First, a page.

Yellow Tang...Oxygen Deprived?? 30 Jun 2005 Greetings,     Although I wouldn't normally send questions this frequently (twice this week!), I am stuck in a sort of problem now and any suggestions would be of much help. I have a 75gal, fish-only tank with a wet/dry filter "trickle" system.  130W power compact fluorescent lighting.   Ammonia/Nitrites/Nitrates are all 0.0.     I've had a Yellow Tang in my the tank for over two months now, and up until about 4 days ago he seemed to be acting just fine. Curious about the tank, eating well, swimming casually, breathing at a normal rate.  About 4 days ago the temperatures rose here in Pennsylvania to 90-something, and it's been like that every day since then. The house I currently live in has no A/C, and I don't have a chiller system on the tank (prior to this, in a different house, I had A/C). At present it would be tough to afford either an A/C unit or a chiller.....If my floating thermometer is correct, the temperature in the tank has gone from about 77 degrees to 81 in the past four days, and is holding pretty constant around 80 degrees. <This is an okay range... diurnally... I might turn your lights off during these hot days...> The other fish (Sergeant Major, Yellowtail Damsels, Green Chromis, and Coral Beauty Angel) seem to be acting normally, but the Tang's breathing/respirating/gilling rate increased the first day the tank temp rose. <Yes, Surgeonfishes have higher dissolved oxygen requirements than these other families of fishes> The day I noticed this, he seemed to be swimming and eating normally so I didn't think much of it. Today I returned home from work to find him breathing heavier, and swimming erratically. He'll swim erratically for awhile, then quickly jerk to one side or the other, almost like a seizure.  I have one airstone in the sump already, but I put another one in today...probably should have done that SEVERAL days ago, something I regret.  As far as I know, no factors might have changed the water quality today. Is it possible that the Tang just couldn't deal with the stress and finally gave in today? <Maybe... more likely something else in the tank triggered trouble... this in turn might be temperature related>     The Tang also started to develop very minor HLLE, <This is an important piece of data... something amiss water quality, nutrition-wise> and it seemed to be reversing before this heat wave occurred, but now it seems to be getting worse quickly.  Stress induced? <Possibly... that and food...> The HLLE was going away with a diet of Ocean Nutrition Seaweed Selects algae "paper" and Ocean Nutrition Formula Two frozen food. The color of this fish, otherwise, still seems to be fine. With most fish situations I tend to try and figure out these problems myself, but I don't think the Tang will last more than another day or so unless I do something.  Any information or suggestions will surely help. My hypothesis is oxygen deprivation due to increased water temps, any other ideas?     Thanks again for keeping such a great webpage on the net! Bryan M. <Something unknown re water quality... Where, when these mysteries occur, I do water changes, add chemical filtrants. Bob Fenner>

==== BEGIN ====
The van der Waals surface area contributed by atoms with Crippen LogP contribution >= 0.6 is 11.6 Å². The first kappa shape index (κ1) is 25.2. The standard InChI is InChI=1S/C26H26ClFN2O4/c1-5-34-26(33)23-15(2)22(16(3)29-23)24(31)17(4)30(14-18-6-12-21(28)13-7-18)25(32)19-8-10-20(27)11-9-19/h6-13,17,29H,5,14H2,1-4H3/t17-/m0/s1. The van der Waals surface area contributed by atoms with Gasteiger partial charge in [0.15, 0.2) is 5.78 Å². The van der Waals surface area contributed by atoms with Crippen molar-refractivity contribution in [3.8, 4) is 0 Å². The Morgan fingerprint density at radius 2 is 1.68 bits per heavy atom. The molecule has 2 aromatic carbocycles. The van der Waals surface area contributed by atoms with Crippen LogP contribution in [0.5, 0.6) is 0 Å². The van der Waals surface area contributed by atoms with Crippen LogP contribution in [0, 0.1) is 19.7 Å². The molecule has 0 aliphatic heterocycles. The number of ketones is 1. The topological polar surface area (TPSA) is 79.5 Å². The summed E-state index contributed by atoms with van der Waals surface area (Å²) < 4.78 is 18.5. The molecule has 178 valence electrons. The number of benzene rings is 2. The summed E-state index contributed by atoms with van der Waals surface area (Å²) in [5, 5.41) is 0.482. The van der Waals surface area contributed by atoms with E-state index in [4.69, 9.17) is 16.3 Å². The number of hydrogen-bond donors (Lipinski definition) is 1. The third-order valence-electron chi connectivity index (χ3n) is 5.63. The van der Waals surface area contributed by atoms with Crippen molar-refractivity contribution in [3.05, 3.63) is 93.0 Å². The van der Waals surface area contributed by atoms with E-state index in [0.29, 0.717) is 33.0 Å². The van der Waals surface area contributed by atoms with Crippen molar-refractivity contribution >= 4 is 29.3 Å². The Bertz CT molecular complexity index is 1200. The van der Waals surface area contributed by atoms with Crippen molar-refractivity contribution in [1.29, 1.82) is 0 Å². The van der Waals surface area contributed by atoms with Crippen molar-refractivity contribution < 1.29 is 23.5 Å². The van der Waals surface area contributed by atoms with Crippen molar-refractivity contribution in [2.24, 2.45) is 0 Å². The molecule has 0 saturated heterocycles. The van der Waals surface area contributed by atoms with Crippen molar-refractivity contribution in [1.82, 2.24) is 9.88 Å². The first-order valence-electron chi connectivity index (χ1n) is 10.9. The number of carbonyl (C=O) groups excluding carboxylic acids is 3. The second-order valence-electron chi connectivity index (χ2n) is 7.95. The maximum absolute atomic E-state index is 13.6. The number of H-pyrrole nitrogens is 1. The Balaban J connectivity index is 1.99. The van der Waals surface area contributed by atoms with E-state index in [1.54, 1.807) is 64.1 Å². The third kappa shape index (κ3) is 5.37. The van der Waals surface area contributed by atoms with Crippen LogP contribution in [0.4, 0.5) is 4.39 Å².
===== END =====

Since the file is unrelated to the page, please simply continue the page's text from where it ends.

Bali xenia and tang prob.s 2/22/04 hi, I had a couple of questions about a recent problem in my tank.  It's a 30 g reef tank with a yellow tang, clownfish, and 3 pajama cardinals. <That's a lotta fish in a 30g!  The yellow tang in particular will very quickly outgrow your tank (If it hasn't already).> Lots of polyps, mushrooms, leather coral and a Bali xenia.  The tank was doing great and I did a 5 g water change last w/e.  Immediately afterwards the Bali xenia deflated and has been that way for almost a week (although hasn't died).  The yellow tang had some red splotches on its side that disappeared and then reappeared yesterday, but this time much larger.  There was also a long red mark close to his lower fin and covering part of the fin. If you look close it almost seems like blood vessels that make up the red marks.  I've been trying to come up with things that I've done differently recently.  First, I had added a few spoonfuls of baking soda to the water before I mixed in the salt to try to buffer it. <Adding additional buffers to good quality salt mix should not be necessary.  The signs that your fish is displaying sounds like ammonia toxicity or some other chemical irritation.  Freshly mixed artificial sea water should be aerated or mixed with a powerhead for at least a day before use.> The Instead ocean salt dissolved ok but there was a precipitate that never dissolved in the water (b/c the salt is old?). <This is a common occurrence, and not a problem.> And when I added the water to the tank, there water turned whitish and then was  clear the next day. <Probably from the additional buffer.> I also began feeding Mysis shrimp.  All the  polyps and other corals in the tank look great now.  Finally, I've gotten an algae bloom on the front glass, even though I added distilled water (this has never happened after a water change before).  I'm planning on doing another water change in the meantime and ordered a new PC bulb (run 2x96W) in case the lighting is off.  Any ideas?  thanks, Ben <I think the algae bloom is a co-incidence.  If you do additional water changes, be sure to mix and allow to "age" for a day or two before use.  If you get a repeat of what happened, test immediately for ammonia, nitrite and nitrate and alkalinity.  Best Regards, Adam>